Izzy Leung

Izzy Leung is an artist based in Brooklyn, NY. Originally from San Diego, CA, Leung graduated from Bard College in 2017 with degrees in photography and literature. The paternal side of her family is from the East Coast, so upon moving her interest in family lineage and recorded history deepened. Her work is centered around themes of erasure, family, and multiculturalism. She is currently inspired by folk painting, soap operas, and southern literature.

Can’t you eat the rind?


My Chinese side of the family has a lush history dating back to 220 B.C. Yet, I am not discernibly a part of it. Our family scroll carefully documenting each generation solely includes men, therefore I am not present on it, neither are my aunts, or my great grandmother, or anyone preceding her. My brother is on the scroll, although we are both only 1⁄4 Chinese. Will his children who might be 1/8 Chinese, be present on it? Will their 1/16 children? Does it matter as long as they carry the Leung last name, and as long as they are not women?

This project is an attempt to reconcile a part of me that day-to-day I feel disconnected from. I am white-passing, with a Chinese last name that often garners the question, “where are you from?”

An article published in the New York Times that addresses the multicultural experience states, “You’re also accustomed to the idea of having several selves, and of trying to forge them into something whole. That task of self-creation isn’t unique to biracial people; it’s a defining experience of modernity. Once the old stories about God and tribe — the framing that historically gave our lives context — become inadequate, on what do we base our identities? How do we give our lives meaning and purpose?” Through these photographs I am investigating my own experience of multi-racialness in America, by constructing moments often displayed before a curtain, as if on a stage.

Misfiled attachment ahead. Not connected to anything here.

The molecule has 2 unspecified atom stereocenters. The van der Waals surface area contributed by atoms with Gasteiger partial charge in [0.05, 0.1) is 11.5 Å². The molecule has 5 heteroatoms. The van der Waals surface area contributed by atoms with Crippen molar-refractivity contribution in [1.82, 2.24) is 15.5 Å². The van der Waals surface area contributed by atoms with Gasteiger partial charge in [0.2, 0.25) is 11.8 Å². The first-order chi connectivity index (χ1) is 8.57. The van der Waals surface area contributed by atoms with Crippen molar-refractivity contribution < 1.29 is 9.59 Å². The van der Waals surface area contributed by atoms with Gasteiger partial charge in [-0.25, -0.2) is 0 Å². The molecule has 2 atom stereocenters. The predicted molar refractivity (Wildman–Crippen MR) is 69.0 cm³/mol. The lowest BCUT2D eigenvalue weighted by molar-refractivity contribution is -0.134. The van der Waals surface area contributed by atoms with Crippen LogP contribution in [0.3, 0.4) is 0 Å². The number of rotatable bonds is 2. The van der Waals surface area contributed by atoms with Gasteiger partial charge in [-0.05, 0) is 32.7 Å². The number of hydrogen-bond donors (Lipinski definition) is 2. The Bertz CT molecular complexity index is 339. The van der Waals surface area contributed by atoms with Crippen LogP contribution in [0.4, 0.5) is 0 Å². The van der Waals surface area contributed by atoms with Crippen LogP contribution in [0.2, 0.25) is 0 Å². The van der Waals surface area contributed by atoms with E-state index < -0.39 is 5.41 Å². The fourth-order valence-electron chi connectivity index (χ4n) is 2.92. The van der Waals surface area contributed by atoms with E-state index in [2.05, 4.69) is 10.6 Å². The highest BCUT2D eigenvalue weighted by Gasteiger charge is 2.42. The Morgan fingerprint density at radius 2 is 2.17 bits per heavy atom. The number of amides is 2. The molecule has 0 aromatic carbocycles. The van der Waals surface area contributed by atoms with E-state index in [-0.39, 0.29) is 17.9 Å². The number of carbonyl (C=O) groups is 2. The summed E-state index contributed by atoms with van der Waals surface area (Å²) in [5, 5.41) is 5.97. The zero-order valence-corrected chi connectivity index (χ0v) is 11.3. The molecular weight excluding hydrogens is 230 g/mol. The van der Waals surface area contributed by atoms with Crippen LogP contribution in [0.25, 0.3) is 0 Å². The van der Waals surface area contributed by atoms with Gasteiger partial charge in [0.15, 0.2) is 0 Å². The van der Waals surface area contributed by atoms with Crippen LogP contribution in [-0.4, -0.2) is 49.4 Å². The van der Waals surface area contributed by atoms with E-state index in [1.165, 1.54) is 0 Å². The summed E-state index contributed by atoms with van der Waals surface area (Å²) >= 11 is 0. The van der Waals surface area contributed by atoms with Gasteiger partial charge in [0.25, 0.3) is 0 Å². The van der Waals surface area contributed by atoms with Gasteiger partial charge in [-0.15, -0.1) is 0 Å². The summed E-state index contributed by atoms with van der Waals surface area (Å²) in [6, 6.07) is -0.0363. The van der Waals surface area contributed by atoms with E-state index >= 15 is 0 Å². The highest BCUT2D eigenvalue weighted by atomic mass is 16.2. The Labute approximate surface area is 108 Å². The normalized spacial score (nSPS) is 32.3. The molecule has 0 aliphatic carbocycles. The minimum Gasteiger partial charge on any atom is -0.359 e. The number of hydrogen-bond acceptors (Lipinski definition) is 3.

There are those who are written in and those who are written out of history. Using photography, I am attempting to rewrite myself back into the history of my family. To visually stand for the Leung women, those who have been the vessel for the continuing of our family, but who have been excluded from the record. A photograph can stand as a document of proof—one just as relevant as a scroll.

To view more of Izzy Leung’s work please visit their website.